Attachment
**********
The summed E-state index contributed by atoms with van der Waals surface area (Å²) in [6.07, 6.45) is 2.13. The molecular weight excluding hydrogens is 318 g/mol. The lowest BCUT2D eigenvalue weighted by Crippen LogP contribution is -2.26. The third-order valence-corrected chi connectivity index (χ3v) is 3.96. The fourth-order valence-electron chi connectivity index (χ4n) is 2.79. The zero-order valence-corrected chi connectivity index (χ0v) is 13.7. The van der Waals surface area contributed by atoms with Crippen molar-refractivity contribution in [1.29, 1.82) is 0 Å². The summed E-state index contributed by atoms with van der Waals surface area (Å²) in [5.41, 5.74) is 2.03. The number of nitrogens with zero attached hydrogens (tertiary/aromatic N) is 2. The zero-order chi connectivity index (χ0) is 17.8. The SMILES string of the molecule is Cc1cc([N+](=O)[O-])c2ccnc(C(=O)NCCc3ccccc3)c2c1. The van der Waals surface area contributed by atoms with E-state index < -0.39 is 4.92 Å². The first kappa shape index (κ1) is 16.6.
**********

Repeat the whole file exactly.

The summed E-state index contributed by atoms with van der Waals surface area (Å²) in [6.07, 6.45) is 2.13. The molecular weight excluding hydrogens is 318 g/mol. The lowest BCUT2D eigenvalue weighted by Crippen LogP contribution is -2.26. The third-order valence-corrected chi connectivity index (χ3v) is 3.96. The fourth-order valence-electron chi connectivity index (χ4n) is 2.79. The zero-order valence-corrected chi connectivity index (χ0v) is 13.7. The van der Waals surface area contributed by atoms with Crippen molar-refractivity contribution in [1.29, 1.82) is 0 Å². The summed E-state index contributed by atoms with van der Waals surface area (Å²) in [5.41, 5.74) is 2.03. The number of nitrogens with zero attached hydrogens (tertiary/aromatic N) is 2. The zero-order chi connectivity index (χ0) is 17.8. The SMILES string of the molecule is Cc1cc([N+](=O)[O-])c2ccnc(C(=O)NCCc3ccccc3)c2c1. The van der Waals surface area contributed by atoms with E-state index < -0.39 is 4.92 Å². The first kappa shape index (κ1) is 16.6.